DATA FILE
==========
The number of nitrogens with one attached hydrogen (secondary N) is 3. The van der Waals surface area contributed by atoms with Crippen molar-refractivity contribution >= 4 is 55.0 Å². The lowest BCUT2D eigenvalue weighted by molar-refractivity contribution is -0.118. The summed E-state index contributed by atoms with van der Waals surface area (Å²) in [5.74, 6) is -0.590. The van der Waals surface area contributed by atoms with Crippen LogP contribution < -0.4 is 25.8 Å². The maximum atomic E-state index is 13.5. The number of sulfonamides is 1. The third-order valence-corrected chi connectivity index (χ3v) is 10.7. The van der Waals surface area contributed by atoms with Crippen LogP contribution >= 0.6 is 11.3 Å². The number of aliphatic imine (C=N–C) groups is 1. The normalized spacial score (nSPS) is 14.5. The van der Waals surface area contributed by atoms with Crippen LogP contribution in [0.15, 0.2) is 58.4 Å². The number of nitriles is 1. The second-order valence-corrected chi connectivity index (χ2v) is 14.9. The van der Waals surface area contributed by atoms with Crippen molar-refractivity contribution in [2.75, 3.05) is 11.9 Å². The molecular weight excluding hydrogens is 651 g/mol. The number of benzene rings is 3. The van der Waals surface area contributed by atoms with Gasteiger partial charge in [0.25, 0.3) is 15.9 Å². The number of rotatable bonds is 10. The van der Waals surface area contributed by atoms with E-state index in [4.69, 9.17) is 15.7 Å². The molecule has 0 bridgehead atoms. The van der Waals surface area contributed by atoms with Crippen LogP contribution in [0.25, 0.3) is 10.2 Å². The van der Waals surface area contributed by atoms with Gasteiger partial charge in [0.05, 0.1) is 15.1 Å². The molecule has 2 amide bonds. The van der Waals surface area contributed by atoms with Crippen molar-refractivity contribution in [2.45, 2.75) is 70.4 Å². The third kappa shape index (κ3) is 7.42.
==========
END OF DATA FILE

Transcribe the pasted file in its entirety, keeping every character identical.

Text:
The number of nitrogens with one attached hydrogen (secondary N) is 3. The van der Waals surface area contributed by atoms with Crippen molar-refractivity contribution >= 4 is 55.0 Å². The lowest BCUT2D eigenvalue weighted by molar-refractivity contribution is -0.118. The summed E-state index contributed by atoms with van der Waals surface area (Å²) in [5.74, 6) is -0.590. The van der Waals surface area contributed by atoms with Crippen LogP contribution < -0.4 is 25.8 Å². The maximum atomic E-state index is 13.5. The number of sulfonamides is 1. The third-order valence-corrected chi connectivity index (χ3v) is 10.7. The van der Waals surface area contributed by atoms with Crippen LogP contribution >= 0.6 is 11.3 Å². The number of aliphatic imine (C=N–C) groups is 1. The normalized spacial score (nSPS) is 14.5. The van der Waals surface area contributed by atoms with Crippen LogP contribution in [0.15, 0.2) is 58.4 Å². The number of nitriles is 1. The second-order valence-corrected chi connectivity index (χ2v) is 14.9. The van der Waals surface area contributed by atoms with Crippen molar-refractivity contribution in [2.75, 3.05) is 11.9 Å². The molecular weight excluding hydrogens is 651 g/mol. The number of benzene rings is 3. The van der Waals surface area contributed by atoms with Gasteiger partial charge in [0.25, 0.3) is 15.9 Å². The number of rotatable bonds is 10. The van der Waals surface area contributed by atoms with E-state index in [4.69, 9.17) is 15.7 Å². The molecule has 0 bridgehead atoms. The van der Waals surface area contributed by atoms with Crippen LogP contribution in [0.25, 0.3) is 10.2 Å². The van der Waals surface area contributed by atoms with Gasteiger partial charge in [0.05, 0.1) is 15.1 Å². The molecule has 2 amide bonds. The van der Waals surface area contributed by atoms with Crippen molar-refractivity contribution in [2.45, 2.75) is 70.4 Å². The third kappa shape index (κ3) is 7.42.